Only on the West Coast of the country did annual housing prices drop in May, mainly in Vancouver (-3.2%) and Victoria (-4.1%).  Yet this comes after years of leading the nation on the way up.

The remaining 9 major metropolitan regions in the country all saw annual rises in May ranging from the lowest at 1.9% in Montreal to the highest at 6.5% in Quebec City – a mere 155 miles apart!  The nation’s largest city of Toronto ranked right in the middle with an annual May gain of 3.9%. (All data Reuters.)

It’s Not A Bubble

Well now we’re simply redefining words, as officials are reluctant to call Canadian housing a “bubble”.

In an interview with the Wall Street Journal’s Canada Real Time, OECD secretary-general Angel Gurria was keen on making a distinction.  “An overvalued housing market and a bubble are not the same thing,” he addressed.  “The housing market has been building very steadily over a period based on growth, jobs, good income, and a Canadian economy that’s been in good shape. Frankly, it’s not a bubble in the sense of a great big speculation in the property market. I think there will be a cull in some investment in the sector, which will see prices stabilize over time.”

In that, Gurria makes a valid point that can be applied to any market rising in price – be it in housing, equities or commodities.  As long as a populace can afford the higher prices of homes, stocks, and materials through increasing wages and economic prosperity, then you really do not have a bubbling, exaggerated distortion in prices.  All you have in this case is a steadily increasing valuation that is not in danger of popping since the underlying foundation of affordability is rising in good pace with the prices.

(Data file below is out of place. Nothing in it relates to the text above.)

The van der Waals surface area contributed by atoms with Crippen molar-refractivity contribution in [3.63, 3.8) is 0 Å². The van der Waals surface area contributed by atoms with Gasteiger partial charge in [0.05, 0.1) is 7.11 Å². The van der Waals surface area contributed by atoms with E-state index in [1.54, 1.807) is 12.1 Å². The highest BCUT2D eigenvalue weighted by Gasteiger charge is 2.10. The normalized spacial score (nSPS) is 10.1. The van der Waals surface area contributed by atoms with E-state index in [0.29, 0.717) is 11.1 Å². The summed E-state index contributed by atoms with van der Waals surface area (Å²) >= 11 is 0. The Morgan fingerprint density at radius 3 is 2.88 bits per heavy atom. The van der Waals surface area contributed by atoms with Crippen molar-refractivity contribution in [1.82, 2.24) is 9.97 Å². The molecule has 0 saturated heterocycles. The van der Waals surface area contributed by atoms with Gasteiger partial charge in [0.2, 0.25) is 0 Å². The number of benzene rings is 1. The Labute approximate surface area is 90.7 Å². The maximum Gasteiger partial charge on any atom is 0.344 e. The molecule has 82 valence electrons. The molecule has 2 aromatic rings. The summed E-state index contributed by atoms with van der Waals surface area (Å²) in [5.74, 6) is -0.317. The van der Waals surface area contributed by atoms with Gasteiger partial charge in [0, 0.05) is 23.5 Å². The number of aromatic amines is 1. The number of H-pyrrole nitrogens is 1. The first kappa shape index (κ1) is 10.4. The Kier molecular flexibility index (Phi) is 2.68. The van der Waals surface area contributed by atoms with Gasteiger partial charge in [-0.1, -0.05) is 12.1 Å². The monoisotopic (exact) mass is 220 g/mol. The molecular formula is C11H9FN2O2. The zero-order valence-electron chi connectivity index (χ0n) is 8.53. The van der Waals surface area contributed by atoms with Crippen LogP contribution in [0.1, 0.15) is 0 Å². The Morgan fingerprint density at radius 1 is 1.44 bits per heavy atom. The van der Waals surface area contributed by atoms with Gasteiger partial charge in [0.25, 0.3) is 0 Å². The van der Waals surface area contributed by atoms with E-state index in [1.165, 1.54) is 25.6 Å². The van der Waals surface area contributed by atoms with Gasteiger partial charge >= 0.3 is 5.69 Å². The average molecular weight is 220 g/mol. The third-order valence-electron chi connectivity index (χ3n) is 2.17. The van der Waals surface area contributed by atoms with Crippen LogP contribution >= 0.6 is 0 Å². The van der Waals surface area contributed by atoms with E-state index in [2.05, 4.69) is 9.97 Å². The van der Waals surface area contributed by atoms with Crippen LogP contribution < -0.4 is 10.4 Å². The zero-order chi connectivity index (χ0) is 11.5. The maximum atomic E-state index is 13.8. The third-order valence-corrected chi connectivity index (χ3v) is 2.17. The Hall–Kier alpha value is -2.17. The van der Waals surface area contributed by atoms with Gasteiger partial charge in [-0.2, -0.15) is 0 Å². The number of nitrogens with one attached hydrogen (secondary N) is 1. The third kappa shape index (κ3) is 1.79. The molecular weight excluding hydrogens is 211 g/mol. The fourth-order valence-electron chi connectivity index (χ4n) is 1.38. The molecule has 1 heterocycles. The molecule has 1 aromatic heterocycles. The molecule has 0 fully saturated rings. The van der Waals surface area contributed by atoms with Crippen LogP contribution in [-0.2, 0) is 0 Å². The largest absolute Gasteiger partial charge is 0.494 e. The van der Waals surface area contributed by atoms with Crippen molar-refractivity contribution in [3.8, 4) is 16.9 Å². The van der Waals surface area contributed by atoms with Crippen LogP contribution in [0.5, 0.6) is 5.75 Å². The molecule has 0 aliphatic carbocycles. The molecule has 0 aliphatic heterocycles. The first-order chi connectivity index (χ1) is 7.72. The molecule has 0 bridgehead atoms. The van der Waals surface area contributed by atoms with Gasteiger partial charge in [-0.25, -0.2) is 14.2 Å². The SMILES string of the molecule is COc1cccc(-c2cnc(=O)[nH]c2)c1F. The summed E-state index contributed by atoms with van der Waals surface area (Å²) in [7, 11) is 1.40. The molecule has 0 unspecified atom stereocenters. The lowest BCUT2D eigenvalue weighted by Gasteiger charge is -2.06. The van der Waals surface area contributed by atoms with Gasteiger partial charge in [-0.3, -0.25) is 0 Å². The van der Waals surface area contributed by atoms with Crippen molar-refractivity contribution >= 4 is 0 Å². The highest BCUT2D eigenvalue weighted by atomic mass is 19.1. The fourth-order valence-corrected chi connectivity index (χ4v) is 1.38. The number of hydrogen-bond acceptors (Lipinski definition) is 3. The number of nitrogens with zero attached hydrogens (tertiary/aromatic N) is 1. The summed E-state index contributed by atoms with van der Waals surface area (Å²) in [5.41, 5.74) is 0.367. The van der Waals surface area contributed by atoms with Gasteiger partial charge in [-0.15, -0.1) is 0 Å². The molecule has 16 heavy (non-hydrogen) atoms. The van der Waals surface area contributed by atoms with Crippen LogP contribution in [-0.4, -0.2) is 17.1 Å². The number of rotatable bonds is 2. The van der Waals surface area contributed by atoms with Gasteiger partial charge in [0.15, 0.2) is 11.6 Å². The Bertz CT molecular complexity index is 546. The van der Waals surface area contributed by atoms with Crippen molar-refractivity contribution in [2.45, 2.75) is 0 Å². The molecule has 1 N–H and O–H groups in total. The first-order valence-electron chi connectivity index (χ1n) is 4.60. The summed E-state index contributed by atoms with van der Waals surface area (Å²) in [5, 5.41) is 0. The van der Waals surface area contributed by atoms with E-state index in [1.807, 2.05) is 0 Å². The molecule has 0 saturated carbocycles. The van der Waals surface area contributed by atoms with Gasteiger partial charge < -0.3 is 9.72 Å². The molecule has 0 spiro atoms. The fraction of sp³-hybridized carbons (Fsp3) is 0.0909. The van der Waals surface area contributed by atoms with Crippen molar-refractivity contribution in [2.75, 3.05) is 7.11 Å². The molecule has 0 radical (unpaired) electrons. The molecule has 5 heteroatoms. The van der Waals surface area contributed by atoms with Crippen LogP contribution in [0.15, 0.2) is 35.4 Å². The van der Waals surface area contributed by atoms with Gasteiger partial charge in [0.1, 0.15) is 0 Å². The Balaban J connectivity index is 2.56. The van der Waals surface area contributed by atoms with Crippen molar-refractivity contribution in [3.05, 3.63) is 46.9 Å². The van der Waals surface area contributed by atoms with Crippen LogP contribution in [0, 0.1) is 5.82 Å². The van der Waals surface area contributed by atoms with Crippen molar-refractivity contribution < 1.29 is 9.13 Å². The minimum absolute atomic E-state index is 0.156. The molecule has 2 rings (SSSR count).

Another reason few in Canada are worried about a collapse in the nation’s housing sector is the state of the country’s banking system.  Where America’s banking and mortgage industries were progressively weakened by risky practices for years leading up to its housing crisis, Canada’s financial sector has remained sound and stable.

“I think that the Canadian economy has managed to navigate a lot better through the crisis, among other things, because its financial system was better regulated and capitalized,” Gurria contrasted.  “Canada also has a very prudent fiscal policy. It had it before the [American] crisis struck, when [Prime Ministers] Chretien and Martin built it over time. I think it’s working well. All together, I’d say that Canada is reaping the rewards of past virtue and also present good practices. It would be good if there were many more countries like that.”